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The NMC Bill And All About It  
Date:  5 Aug 2019
Posted by Yukti Jindal

In a recent session at Rajya Sabha, a new bill called the NMC Bill has been passed by the members, the primary aim of which is to regulate the medical education system in India. According to the bill, the Medical Council of India or MCI will be replaced by National Medical Commission or NMC and the Medical Council Act of 1956 will be annulled. With the passing of this new bill, NMC will be responsible for the regulation of all the medical practices like approving and assessing medical colleges, conducting entrance(NEET) and exit(NEXT) examinations and regulating free structures and systems.

The provisions of the bill will be applicable after 3 years of passing date and State Medical Councils will be set up by that time.This bill was earlier presented in Lok Sabha by Minister Of Health and Family Welfare, Dr. Harshvardhan Singh on July 22, 2019. According to him, the primary aim of the bill is:-

  • Availability of adequate and high-quality medical experts
  • Taking up of latest medical techniques and equipment by medical professionals
  • Assessment of medical institutions from time to time
  • An effective mechanism for grievance redressal

  • The above bill was proposed after the President of MCI, Mr. Ketan Desai was alleged of fraud and corruption. The MCI was dissolved at that time.
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    Old Bill vs New Bill


    Old Bill
    New Bill
    The powers of regulation of medical education rested in the hands of MCI. The powers will now be given to NMC.
    It is an elected body, wherein the members were elected by medical practitioners themselves, i.e. the regulator is elected by the regulated. The body would be formed of a chairperson(medical practioner), Presidents of the Under-Graduate and Post-Graduate Medical Education Boards, the Director General of Health Services, Directorate General of Health Services, the Director-General, Indian Council of Medical Research, and 5 members (part-time) to be elected by the registered medical practitioners from amongst themselves from states and union territories for a period of two years.
    MCI didn’t have any power to regulate fees in private medical colleges. NMC would have control over the fees of 50% of seats in private medical colleges.
    The students had to give an entrance examination(NEET) at the beginning of the MBBS degree. The students would have to give NEET along with an exit examination at the end of the final year in the MBBS course.
    If the MCI suspends a doctor, the state councils will not be bound to adhere to it and can refuse to accept the decision. The ethics board will “exercise appellate jurisdiction with respect to actions taken by state medical councils”.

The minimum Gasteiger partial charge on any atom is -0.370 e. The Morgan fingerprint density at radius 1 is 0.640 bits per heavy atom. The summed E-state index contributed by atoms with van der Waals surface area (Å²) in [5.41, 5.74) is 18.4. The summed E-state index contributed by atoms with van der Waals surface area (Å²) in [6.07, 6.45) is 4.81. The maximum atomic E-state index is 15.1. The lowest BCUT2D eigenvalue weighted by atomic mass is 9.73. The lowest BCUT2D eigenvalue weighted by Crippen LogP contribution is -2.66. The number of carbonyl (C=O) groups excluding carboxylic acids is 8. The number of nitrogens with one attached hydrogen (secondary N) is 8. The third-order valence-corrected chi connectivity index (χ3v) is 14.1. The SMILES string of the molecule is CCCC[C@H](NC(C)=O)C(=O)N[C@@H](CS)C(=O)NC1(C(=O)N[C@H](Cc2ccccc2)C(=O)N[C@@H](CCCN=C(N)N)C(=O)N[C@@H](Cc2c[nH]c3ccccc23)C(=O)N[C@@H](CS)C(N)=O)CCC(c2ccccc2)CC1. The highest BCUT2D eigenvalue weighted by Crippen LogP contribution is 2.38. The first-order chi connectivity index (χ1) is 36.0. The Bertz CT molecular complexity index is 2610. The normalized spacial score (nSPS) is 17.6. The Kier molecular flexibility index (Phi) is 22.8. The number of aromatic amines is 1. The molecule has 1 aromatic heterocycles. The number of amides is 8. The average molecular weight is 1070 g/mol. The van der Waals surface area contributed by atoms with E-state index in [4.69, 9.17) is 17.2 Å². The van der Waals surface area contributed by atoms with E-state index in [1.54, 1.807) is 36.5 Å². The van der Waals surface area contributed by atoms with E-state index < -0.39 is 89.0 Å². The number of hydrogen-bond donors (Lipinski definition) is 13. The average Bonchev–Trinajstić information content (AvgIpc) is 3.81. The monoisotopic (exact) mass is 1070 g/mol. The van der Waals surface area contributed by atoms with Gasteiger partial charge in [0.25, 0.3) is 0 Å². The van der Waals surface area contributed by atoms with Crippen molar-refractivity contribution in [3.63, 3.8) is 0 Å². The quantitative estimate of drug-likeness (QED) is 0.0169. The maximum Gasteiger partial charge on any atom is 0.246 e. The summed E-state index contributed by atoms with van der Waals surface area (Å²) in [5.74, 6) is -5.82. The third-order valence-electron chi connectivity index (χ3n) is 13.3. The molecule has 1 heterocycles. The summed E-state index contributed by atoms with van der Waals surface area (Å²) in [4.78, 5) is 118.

MBBS pass-outs from countries like US, UK, Canada, New Zealand and Australia are permitted to practice in India automatically. Under the NMC Bill, students like these would have to give an exit test.
    nmc-bill-status


    Other Key Features

  • A Medical Advisory Council will be set up by the Central Government, the sole purpose of which will be to provide the States and Union Territories a platform to put forth their views and concerns in front of the NMC.
  • Autonomous boards will be set up by the NMC, the members in each of which would be a President and four members appointed by the Central Government.
  • Under-Graduate Medical Education Board(UGMEB)
    Post-Graduate Medical Education Board(PGMEB)
    The Medical Assessment and Rating Board(MARB)
    The Ethics And Medical Registration Board
  • The State Medical councils will now be bound to follow the instructions of the NMC.
  • The practice of yearly inspections would now be done with.

  • nmc-bill-2019


    The Take of Medical Practitioners

    The Indian Medical Association and other medical practitioners are under agitation and protest because of the bill. Since the Indian Medical Association is left with no powers and the medical practitioners are not the major controlling body anymore, they are strongly in opposition to the bill. The medical fraternity also claims that this bill will encourage quackery. They are also against the section 45 of the bill, which according to their understanding, means that the Centre has the right to override any suggestion by the NMC. The medical practitioners, along with some members from Rajya Sabha are also against a provision in the bill, according to which the students pursuing AYUSH( Ayurveda, Yoga & Naturopathy, Unani, Siddha, and Homeopathy) may be allowed to take up a bridge course, after which they will be eligible to prescribe some level of modern medicine.

    While the bill was followed by great criticism and agitated protests from medical students, professionals, and members of MCI and was even opposed by some members in the Rajya Sabha assembly, it has now been successfully passed at the Upper House with only two amendments suggested, for which it will be sent again at Lok Sabha for revision, before being sent before President for his assent.